Just to chime in.
Alan has given the "IRTAW answer" to your question, Randy.
As for D2.1.2(10.1/2), the current text was trying to make a very fine point,
which -- back then -- was implicitly referring to document requirements on the
alterations. A rewrite that bounds the admissible extent of alteration would
be good, I think.

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From: Tucker Taft
Sent: Tuesday, November 27, 2018  9:22 AM

OK, but then someone in the RT community will have to provide this rewrite.
It does say "implementation-defined" so that does imply some documentation of
the new rules, which is a fair amount of effort.

For now, I think we should add "Yield" to the paragraph.

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From: Randy Brukardt
Sent: Tuesday, November 27, 2018  5:45 PM

...
> OK, but then someone in the RT community will have to provide this 
> rewrite.  It does say "implementation-defined" so that does imply some 
> documentation of the new rules, which is a fair amount of effort.

Not that much. For Janus/Ada, it would be:
   A task dispatching point occurs whenever there is a language-defined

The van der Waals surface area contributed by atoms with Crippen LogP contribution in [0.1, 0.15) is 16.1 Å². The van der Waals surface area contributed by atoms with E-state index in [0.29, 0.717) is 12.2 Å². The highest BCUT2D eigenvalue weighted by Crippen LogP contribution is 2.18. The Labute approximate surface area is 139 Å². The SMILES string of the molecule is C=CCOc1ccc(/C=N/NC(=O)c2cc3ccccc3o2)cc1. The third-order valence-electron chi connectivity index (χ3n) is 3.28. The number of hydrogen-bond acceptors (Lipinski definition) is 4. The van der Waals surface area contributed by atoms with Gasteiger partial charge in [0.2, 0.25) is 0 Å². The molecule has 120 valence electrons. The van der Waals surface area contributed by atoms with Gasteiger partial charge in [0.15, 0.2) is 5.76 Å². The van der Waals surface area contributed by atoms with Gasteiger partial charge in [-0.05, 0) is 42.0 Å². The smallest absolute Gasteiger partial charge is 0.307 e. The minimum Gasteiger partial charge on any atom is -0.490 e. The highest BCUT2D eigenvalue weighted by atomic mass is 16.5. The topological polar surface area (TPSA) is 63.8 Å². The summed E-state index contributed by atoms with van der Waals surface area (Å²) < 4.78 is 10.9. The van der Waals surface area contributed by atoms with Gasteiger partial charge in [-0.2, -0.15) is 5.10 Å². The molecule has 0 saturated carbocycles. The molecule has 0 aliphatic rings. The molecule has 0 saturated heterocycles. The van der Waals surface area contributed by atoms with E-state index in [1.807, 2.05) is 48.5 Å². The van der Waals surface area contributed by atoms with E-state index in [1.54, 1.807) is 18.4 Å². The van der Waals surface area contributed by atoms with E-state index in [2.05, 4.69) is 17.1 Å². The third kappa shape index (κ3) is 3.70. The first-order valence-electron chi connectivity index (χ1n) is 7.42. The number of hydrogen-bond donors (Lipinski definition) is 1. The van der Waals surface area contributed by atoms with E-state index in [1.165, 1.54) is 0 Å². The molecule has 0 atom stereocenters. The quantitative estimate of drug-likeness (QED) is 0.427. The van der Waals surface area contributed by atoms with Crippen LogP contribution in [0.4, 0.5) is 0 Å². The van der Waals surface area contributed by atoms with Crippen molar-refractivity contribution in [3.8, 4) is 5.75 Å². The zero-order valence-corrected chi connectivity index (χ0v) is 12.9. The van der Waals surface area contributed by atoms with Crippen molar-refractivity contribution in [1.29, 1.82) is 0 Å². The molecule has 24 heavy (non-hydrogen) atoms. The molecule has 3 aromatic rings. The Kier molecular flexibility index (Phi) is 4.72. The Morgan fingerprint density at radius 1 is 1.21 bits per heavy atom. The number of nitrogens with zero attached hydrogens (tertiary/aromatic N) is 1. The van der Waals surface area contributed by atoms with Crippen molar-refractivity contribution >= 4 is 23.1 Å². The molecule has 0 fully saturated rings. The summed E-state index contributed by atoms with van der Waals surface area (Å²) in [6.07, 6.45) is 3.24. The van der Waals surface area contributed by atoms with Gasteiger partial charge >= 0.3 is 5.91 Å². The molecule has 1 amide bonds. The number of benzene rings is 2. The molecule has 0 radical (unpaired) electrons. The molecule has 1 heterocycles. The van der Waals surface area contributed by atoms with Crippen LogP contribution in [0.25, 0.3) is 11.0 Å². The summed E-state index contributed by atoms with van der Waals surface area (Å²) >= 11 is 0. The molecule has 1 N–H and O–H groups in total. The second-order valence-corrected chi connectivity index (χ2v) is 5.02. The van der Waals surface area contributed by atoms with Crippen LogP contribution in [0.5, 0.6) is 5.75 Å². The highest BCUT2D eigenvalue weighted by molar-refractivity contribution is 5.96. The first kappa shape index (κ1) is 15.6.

interaction between tasks (such as an accept statement), a delay_statement
   or Yield call, when a task is created, completed, terminated, or aborted,
   when a potentially blocking call to a protected entry is made, when 
   barriers are serviced for a protected object, and when a protected object
   is finalized. No other events are task dispatching points, regardless of 
   what the RM says.

Not that most real-time users would find this useful, but it would meet the 
letter of the Standard (by using this permission literally). Moreover, if you
would be willing to follow the old AdaCore conceit (read the source code if 
you want to know what happens in some case), it would be even easier.

> For now, I think we should add "Yield" to the paragraph.

In the absence of knowing precisely what this permission is for, that's